Following the enormous success of his two bestselling previous novels, White Widow and Purple Dots, Jim Lehrer takes on a new and controversial subject in this ambitious story about an American soldier who, many years after the fact, is forced to relive his harrowing experience in the Second World War.
The Special Prisoner takes its title from the designation the Japanese government gave U.S. airmen held prisoner during World War II -- an indication of the severity with which these foreign devils responsible for bombing Japanese cities were to be treated. John Quincy Watson was a skilled young pilot flying B-29s over Japan when he was shot down and taken prisoner in 1945. Fifty years later, now a prominent religious figure nearing retirement, Bishop Watson believes he has long since overcome the excruciating memories of his months as a POW. But a chance sighting of the now equally elderly Japanese officer who repeatedly tortured him instantly transports the Bishop back to that unendurable time, and he finds himself overwhelmed by an uncontrollable desire for vengeance. The result for Watson is both a vivid return to the horrors of his past and the triggering of a new series of events that are also horrific - and tragic.
Engaging and emotionally poignant, The Special Prisoner delves into the complicated issue of war guilt and forgiveness, starkly portrayed in the characters of an officer from a country that refuses to admit any wrongdoing and a clergyman who is committed to a belief that to forgive is divine. This is new and controversial territory for Lehrer, and he treats it with passion and respect, while writing in the highly readable, engaging style that is his trademark. This fascinating story of what's fair in war - and what's fair afterward - is a dramatic new novel from the veteran Washington author and newscaster.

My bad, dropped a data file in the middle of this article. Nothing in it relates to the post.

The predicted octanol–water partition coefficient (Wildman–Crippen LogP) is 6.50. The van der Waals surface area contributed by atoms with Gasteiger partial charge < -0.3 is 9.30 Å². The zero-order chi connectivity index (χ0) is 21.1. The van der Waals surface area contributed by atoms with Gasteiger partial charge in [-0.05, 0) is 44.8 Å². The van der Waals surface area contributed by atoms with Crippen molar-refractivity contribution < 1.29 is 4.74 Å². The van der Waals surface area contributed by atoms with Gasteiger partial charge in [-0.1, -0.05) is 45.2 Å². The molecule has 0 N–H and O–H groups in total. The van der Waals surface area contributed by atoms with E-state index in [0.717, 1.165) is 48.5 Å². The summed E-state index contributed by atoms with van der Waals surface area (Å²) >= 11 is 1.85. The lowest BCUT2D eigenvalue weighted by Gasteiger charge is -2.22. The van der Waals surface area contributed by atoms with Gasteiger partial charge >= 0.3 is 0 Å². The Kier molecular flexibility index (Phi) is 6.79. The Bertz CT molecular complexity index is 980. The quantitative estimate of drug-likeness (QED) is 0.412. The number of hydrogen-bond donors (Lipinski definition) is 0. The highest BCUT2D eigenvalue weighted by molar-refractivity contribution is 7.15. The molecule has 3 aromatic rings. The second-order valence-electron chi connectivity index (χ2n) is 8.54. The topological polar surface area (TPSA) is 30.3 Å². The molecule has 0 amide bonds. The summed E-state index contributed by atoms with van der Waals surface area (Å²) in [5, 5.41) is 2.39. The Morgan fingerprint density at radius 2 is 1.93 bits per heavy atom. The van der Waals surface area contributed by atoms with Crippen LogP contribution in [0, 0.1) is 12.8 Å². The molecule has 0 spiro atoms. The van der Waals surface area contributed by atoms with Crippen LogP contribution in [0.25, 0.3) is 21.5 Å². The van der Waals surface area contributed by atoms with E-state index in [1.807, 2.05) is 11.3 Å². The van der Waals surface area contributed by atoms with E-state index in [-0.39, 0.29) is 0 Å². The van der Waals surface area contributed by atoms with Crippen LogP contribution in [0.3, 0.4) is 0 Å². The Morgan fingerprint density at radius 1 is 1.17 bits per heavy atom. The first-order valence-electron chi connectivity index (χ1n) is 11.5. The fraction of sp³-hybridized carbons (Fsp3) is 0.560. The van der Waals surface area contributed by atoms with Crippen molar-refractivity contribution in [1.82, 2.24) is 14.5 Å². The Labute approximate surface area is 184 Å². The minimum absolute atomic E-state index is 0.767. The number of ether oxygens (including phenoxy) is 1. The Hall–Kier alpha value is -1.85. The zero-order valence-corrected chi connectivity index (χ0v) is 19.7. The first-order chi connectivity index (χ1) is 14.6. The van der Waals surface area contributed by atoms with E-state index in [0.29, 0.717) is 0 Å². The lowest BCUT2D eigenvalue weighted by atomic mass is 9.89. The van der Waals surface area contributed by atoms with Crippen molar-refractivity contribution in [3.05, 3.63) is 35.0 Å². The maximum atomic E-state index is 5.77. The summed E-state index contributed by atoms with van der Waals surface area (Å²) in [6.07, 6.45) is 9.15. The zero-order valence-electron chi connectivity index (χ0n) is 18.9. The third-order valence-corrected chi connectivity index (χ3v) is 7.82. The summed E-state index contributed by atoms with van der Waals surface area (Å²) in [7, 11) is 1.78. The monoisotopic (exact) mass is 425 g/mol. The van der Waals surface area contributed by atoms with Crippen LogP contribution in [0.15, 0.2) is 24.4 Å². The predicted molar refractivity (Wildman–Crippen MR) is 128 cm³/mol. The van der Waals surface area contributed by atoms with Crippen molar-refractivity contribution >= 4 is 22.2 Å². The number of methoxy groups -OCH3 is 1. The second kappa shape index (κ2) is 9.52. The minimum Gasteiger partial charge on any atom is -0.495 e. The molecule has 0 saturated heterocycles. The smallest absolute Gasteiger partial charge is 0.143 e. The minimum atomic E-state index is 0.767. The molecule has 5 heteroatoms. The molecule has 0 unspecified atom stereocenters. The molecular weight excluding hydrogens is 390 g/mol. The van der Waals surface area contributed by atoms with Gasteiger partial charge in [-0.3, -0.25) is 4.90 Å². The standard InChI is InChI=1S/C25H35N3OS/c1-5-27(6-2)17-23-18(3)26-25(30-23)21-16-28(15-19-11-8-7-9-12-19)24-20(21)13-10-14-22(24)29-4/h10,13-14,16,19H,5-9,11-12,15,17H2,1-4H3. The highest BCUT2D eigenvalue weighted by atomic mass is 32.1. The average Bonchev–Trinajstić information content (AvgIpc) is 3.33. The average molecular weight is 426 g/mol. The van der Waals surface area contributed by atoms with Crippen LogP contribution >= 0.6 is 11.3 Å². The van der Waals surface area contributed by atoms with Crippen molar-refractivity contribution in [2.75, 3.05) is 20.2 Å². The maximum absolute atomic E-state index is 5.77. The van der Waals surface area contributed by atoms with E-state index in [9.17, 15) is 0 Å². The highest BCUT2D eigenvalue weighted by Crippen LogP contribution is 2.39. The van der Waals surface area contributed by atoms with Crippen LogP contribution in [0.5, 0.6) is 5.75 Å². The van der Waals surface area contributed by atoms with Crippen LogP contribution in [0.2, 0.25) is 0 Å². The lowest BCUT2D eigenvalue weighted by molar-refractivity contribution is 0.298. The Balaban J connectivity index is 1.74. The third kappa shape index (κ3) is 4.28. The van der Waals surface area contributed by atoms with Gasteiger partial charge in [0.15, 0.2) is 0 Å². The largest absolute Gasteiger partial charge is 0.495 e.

The Special Prisoner
Bishop John Quincy Watson, a man of God and grace, was yanked back into his ordeal of hate and horror by a pair of eyes.
They flashed at him from out of the crowd in a concourse at the Dallas-Fort Worth airport-DFW as it was known by those who knew airports. He stopped with a jolt and turned around. He fixed his sights on the backs of people walking past.
None of the backs looked familiar.
He walked toward Gate 32A, where he was to board a flight to Washington's National Airport.
The bishop hadn't seen the face, only the eyes.
Whose were they?
Then he knew. It came to him cleanly, clearly, and absolutely. The eyes were those of a man he knew fifty years ago as "the Hyena." He knew it with a crushing certainty that was as unshakable as John Quincy Watson's faith in the Almighty.
For reasons of exercise and pride, the bishop seldom used the motorized carts provided at airports for the old and lame, choosing instead to make his way ...
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